Read more.


HuffPost Favorite Political Books of 2016

Necessary Trouble was one of HuffPost Politics/So That Happened‘s favorite political books of the year.

There were many excellent books about American politics this year, but Sarah Jaffe wrote a great book about American democracy. It is a rare political book that eschews detailed accounts of legislative battles and interest groups in favor of a sweaty, rude and deeply humane look at the people rebelling (peacefully) against their overlords.


A Diary of Protest for the Days to Come: Review at The Indypendent

Michael Hirsch at the Indypendent had the first post-Trump-election review of Necessary Trouble and concludes that trouble is, yes, even more necessary:

Perhaps, but we knew a Clinton administration would be no springtime in paradise. Neoliberalism is an uninspiring alternative to Trumpism, and the neoliberal order is cracking up, even if it is doing so in a manner few imagined possible. A finely written book such as Jaffe’s is not just a palliative of hope: The stories she reports of people building power through struggle offer a healthy direction forward.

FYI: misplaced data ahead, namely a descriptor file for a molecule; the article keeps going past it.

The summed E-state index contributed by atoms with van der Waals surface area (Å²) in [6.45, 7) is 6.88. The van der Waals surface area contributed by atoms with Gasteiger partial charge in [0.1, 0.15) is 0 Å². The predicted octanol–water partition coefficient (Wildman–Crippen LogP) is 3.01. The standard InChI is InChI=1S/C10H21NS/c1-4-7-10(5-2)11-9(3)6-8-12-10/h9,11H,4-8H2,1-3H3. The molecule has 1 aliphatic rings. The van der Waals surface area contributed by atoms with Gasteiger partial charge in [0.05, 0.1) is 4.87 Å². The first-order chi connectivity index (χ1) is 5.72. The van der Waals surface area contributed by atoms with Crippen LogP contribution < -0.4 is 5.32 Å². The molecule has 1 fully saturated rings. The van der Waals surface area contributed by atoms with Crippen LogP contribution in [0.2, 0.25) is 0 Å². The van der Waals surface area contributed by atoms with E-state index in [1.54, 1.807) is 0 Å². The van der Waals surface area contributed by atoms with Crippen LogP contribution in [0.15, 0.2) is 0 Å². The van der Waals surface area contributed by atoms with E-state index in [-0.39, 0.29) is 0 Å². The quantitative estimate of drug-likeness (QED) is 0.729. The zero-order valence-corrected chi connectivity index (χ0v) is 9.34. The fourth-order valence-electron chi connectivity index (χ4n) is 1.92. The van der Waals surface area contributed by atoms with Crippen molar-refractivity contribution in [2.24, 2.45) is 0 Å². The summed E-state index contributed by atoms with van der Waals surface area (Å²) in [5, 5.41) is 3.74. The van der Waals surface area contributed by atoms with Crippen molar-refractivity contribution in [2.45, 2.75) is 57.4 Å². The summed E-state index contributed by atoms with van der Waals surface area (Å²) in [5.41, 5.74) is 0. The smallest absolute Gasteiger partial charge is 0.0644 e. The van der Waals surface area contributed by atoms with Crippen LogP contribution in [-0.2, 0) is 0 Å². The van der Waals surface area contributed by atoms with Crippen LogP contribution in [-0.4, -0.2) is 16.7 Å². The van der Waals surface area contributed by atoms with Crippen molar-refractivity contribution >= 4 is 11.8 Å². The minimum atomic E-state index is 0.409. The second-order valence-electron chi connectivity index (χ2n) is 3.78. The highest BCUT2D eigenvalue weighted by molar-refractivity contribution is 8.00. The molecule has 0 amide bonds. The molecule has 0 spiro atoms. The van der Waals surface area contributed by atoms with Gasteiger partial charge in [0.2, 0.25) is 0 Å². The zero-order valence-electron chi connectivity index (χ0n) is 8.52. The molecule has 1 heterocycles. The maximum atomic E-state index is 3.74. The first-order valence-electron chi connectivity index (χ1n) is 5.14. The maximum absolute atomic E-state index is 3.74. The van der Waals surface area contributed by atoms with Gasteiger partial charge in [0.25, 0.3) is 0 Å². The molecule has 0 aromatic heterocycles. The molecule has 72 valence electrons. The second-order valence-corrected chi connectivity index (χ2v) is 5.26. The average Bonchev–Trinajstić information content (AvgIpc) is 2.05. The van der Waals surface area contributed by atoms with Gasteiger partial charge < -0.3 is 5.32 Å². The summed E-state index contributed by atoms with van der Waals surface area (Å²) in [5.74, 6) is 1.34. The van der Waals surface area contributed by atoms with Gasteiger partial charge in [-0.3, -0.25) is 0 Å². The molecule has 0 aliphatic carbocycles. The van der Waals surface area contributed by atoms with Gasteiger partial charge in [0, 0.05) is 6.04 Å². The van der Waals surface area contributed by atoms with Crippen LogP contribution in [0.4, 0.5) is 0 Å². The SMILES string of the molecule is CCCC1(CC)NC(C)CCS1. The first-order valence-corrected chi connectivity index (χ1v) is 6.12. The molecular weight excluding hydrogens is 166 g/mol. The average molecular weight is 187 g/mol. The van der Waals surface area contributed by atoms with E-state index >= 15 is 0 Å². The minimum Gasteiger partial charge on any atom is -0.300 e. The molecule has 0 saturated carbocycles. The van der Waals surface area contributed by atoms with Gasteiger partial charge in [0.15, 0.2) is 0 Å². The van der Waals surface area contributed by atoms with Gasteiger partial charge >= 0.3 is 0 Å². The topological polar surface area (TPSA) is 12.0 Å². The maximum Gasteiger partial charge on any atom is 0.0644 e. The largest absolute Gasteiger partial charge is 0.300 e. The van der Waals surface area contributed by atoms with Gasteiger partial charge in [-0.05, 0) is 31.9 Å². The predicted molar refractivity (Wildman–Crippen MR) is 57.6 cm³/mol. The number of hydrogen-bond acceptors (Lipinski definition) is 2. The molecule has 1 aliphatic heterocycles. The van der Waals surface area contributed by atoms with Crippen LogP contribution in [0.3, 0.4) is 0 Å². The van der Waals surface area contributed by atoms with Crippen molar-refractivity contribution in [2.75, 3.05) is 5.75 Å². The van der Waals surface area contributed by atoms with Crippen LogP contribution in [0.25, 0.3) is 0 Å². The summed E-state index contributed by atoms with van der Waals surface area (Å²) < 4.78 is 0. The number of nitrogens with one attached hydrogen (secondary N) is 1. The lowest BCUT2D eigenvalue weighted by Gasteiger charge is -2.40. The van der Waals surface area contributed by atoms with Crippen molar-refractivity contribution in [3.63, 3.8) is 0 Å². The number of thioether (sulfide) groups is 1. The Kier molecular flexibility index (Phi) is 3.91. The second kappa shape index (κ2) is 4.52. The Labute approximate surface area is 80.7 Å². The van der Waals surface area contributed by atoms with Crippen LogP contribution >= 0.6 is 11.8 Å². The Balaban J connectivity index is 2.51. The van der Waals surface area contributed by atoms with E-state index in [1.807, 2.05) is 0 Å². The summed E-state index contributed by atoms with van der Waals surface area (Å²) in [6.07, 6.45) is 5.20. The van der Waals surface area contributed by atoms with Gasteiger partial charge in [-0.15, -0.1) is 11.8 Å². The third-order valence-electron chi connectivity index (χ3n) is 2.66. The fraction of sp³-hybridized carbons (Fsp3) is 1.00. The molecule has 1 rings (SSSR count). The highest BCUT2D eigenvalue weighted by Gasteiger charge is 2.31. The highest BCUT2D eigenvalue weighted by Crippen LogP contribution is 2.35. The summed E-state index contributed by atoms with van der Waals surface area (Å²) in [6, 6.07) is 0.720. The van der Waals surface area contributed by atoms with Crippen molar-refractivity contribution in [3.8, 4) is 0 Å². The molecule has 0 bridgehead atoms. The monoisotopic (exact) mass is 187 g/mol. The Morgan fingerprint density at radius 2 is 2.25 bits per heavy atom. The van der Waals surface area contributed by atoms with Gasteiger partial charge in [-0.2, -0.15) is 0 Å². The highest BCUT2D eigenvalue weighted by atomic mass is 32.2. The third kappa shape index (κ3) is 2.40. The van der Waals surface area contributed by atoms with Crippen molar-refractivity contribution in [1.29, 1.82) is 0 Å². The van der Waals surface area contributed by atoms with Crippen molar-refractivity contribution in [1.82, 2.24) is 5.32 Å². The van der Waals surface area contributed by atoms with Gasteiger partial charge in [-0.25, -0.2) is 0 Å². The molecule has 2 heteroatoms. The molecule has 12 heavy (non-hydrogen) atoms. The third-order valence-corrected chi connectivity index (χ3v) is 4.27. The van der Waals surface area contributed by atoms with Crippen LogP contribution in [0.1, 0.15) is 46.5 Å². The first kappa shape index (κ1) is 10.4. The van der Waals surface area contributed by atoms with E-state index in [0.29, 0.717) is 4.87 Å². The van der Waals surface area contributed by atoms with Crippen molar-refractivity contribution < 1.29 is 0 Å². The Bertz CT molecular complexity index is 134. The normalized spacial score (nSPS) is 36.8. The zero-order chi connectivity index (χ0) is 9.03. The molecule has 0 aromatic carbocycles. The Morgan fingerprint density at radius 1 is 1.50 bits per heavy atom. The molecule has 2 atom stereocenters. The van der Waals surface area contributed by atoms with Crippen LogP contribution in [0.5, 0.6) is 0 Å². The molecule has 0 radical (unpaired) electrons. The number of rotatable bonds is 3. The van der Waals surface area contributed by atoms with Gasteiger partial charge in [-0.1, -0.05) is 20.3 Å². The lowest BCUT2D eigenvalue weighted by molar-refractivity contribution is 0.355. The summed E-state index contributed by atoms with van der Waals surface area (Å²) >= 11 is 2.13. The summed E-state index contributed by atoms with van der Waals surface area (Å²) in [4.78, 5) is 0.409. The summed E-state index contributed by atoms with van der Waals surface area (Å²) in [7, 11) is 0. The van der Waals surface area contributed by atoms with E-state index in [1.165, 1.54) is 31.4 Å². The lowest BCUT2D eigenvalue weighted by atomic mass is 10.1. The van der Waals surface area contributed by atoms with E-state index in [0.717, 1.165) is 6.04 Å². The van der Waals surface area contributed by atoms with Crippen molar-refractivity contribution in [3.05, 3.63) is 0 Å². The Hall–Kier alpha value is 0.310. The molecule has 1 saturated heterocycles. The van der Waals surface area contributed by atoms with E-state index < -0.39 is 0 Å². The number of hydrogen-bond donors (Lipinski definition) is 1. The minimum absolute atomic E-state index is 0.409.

Read the rest at the Indypendent.


The Revolution Will Be Intersectional: Labor Journalist Sarah Jaffe Writes of a New Radicalism

The excellent Katie Klabusich reviewed Necessary Trouble at Rewire. This came out before the election, but remains relevant:

As someone who got involved, in part, because I could see that I wasn’t the only who was frustrated and wanted better, Jaffe’s thesis that this is a “new time” resonates with me.

If she’s right—and I think that she is—we’re at a precipice, which the outcome of next week’s election will only amplify.

“Anger continues to simmer just under the surface, and occasionally, when enough people are angry enough to overcome their reasons for holding back, it explodes,” writes Jaffe.

Read the rest at Rewire.


25 Nonfiction Books for Anger and Action

Literary Hub posted a list of 25 nonfiction books for the Trump age. If there’s one thing that’s been making me feel better in these last few days (aside from the sight of high-school students organizing walkouts around the country, in Phoenix and Omaha as well as Berkeley and New York) it’s that I seem to have written something that people find useful in this moment.